PYE625
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Posted by: @nuvistor

If there is water in the oil you have a source of oxygen that can burn.

This could well be a factor why they failed even when still in the service life of the set. Certainly it would contribute to insulation breakdown.

If the EHT cable itself formed a completed insulated loop inside the can with no exposed internal terminals, then it would be far less likely a breakdown would occur.

To understand the black art of electronics is to understand witchcraft.
Andrew.

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Topic starter Posted : 22/07/2021 5:29 pm
PYE625
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Speaking of DC leakage, I am pleased to say that the main HT capacitor can comprising C114 (200uf) and C115 (100uf) has reformed quite nicely. Ditto for C99 (32uf) in the sync seperator and line drive stage HT (left side in below pic).

The same cannot be said for C26 (16uf) in the video amp. stage HT. This started to reform but after a few minutes, the case became rather hot and leakage increased considerably. The electrolyte probably has escaped in the past with evidence around the seal (bottom in pic). It will need to be replaced.

IMG 6033 50

To understand the black art of electronics is to understand witchcraft.
Andrew.

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Topic starter Posted : 22/07/2021 6:09 pm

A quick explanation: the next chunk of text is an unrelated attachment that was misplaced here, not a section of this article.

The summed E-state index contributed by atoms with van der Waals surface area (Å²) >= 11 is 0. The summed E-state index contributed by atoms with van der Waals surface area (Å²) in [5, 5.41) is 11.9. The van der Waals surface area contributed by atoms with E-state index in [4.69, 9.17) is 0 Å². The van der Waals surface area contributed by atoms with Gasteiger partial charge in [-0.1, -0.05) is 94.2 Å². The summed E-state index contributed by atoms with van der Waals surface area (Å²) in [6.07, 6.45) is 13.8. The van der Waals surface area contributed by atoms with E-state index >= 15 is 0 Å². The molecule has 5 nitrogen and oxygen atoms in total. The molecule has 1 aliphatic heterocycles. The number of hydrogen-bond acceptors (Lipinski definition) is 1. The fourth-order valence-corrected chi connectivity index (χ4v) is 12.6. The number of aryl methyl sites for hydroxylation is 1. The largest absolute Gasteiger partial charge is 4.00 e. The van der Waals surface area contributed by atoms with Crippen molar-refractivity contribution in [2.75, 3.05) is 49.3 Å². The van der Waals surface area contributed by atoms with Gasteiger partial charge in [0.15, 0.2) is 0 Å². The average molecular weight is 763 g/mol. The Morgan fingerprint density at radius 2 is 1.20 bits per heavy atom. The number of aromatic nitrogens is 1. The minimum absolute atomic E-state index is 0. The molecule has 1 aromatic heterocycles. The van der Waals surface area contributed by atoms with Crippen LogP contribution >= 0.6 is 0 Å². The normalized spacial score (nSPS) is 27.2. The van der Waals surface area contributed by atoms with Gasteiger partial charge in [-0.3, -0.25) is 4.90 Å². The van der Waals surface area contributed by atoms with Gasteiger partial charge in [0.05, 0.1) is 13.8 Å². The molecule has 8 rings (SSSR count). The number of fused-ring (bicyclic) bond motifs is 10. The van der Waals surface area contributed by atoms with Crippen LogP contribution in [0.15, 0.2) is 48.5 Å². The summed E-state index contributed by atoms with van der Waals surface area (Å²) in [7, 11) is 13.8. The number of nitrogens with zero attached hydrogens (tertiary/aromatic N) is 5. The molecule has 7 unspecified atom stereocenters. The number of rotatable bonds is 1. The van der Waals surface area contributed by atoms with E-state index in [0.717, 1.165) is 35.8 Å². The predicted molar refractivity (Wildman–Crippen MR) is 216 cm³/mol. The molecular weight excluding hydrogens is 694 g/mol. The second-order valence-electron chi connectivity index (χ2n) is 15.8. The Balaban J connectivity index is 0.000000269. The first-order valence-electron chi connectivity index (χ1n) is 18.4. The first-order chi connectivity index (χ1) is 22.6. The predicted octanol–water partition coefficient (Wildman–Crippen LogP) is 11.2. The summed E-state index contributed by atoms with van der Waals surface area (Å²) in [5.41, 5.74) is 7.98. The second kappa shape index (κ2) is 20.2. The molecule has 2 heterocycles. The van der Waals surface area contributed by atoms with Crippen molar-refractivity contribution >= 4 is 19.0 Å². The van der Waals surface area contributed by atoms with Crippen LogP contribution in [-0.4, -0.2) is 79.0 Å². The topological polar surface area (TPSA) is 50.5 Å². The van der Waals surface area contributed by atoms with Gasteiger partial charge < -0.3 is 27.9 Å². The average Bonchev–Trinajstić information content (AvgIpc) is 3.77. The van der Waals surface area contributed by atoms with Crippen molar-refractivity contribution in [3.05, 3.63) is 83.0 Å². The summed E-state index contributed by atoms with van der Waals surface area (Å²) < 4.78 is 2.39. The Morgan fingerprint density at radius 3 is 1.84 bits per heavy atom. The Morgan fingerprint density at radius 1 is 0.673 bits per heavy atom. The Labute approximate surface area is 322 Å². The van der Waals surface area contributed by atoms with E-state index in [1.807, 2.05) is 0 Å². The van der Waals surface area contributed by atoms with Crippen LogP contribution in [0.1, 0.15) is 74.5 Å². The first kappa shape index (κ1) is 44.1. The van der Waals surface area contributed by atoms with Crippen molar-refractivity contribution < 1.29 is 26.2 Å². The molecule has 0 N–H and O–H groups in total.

PYE625
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Posted by: @pye625

 It will need to be replaced.

Or to be more precise, it has been re-stuffed if you pardon the expression. I removed the innards, drilled a small hole in the bottom of the case, installed a new capacitor, filled with black wax and hey presto, a new lease of life for the old banger.

IMG 6036 1 50
IMG 6037 50

To understand the black art of electronics is to understand witchcraft.
Andrew.

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Topic starter Posted : 22/07/2021 7:09 pm
Boater Sam
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When I had to repair small oil filled motors, I was advised to use 3 in 1 oil to refill them. On that basis any fine clear hydrocarbon oil would seem to be OK but I would heat it to over 100 degrees to drive out any moisture first.

Boater Sam
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Posted : 23/07/2021 8:06 am
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PYE625